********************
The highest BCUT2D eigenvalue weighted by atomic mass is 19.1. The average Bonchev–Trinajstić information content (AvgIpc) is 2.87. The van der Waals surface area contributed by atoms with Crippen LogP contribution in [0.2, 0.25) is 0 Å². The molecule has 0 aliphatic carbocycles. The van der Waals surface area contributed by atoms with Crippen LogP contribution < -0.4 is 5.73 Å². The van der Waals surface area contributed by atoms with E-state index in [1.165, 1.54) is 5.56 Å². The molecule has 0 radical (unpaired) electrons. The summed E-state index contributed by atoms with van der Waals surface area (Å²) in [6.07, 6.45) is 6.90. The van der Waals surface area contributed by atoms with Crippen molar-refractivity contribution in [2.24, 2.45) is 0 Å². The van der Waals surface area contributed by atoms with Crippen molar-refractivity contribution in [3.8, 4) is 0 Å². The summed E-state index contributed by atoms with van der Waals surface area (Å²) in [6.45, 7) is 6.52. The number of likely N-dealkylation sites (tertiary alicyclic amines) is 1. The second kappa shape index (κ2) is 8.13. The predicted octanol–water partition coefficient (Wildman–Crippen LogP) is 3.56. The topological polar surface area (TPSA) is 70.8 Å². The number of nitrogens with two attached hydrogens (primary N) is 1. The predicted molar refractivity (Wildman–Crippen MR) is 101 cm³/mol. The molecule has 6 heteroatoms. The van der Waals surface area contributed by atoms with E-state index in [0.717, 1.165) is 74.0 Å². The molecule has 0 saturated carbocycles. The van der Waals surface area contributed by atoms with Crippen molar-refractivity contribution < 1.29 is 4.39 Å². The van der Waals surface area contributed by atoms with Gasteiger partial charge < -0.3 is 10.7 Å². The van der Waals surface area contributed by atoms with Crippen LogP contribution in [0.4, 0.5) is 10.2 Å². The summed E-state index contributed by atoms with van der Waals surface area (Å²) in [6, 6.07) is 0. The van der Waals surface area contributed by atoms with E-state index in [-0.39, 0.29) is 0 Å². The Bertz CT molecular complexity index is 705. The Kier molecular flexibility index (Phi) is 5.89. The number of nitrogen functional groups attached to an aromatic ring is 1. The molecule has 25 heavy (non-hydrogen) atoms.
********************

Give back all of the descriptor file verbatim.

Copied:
The highest BCUT2D eigenvalue weighted by atomic mass is 19.1. The average Bonchev–Trinajstić information content (AvgIpc) is 2.87. The van der Waals surface area contributed by atoms with Crippen LogP contribution in [0.2, 0.25) is 0 Å². The molecule has 0 aliphatic carbocycles. The van der Waals surface area contributed by atoms with Crippen LogP contribution < -0.4 is 5.73 Å². The van der Waals surface area contributed by atoms with E-state index in [1.165, 1.54) is 5.56 Å². The molecule has 0 radical (unpaired) electrons. The summed E-state index contributed by atoms with van der Waals surface area (Å²) in [6.07, 6.45) is 6.90. The van der Waals surface area contributed by atoms with Crippen molar-refractivity contribution in [2.24, 2.45) is 0 Å². The van der Waals surface area contributed by atoms with Crippen molar-refractivity contribution in [3.8, 4) is 0 Å². The summed E-state index contributed by atoms with van der Waals surface area (Å²) in [6.45, 7) is 6.52. The number of likely N-dealkylation sites (tertiary alicyclic amines) is 1. The second kappa shape index (κ2) is 8.13. The predicted octanol–water partition coefficient (Wildman–Crippen LogP) is 3.56. The topological polar surface area (TPSA) is 70.8 Å². The number of nitrogens with two attached hydrogens (primary N) is 1. The predicted molar refractivity (Wildman–Crippen MR) is 101 cm³/mol. The molecule has 6 heteroatoms. The van der Waals surface area contributed by atoms with E-state index in [0.717, 1.165) is 74.0 Å². The molecule has 0 saturated carbocycles. The van der Waals surface area contributed by atoms with Crippen molar-refractivity contribution < 1.29 is 4.39 Å². The van der Waals surface area contributed by atoms with Gasteiger partial charge < -0.3 is 10.7 Å². The van der Waals surface area contributed by atoms with Crippen LogP contribution in [0.4, 0.5) is 10.2 Å². The summed E-state index contributed by atoms with van der Waals surface area (Å²) in [6, 6.07) is 0. The van der Waals surface area contributed by atoms with E-state index in [-0.39, 0.29) is 0 Å². The Bertz CT molecular complexity index is 705. The Kier molecular flexibility index (Phi) is 5.89. The number of nitrogen functional groups attached to an aromatic ring is 1. The molecule has 25 heavy (non-hydrogen) atoms.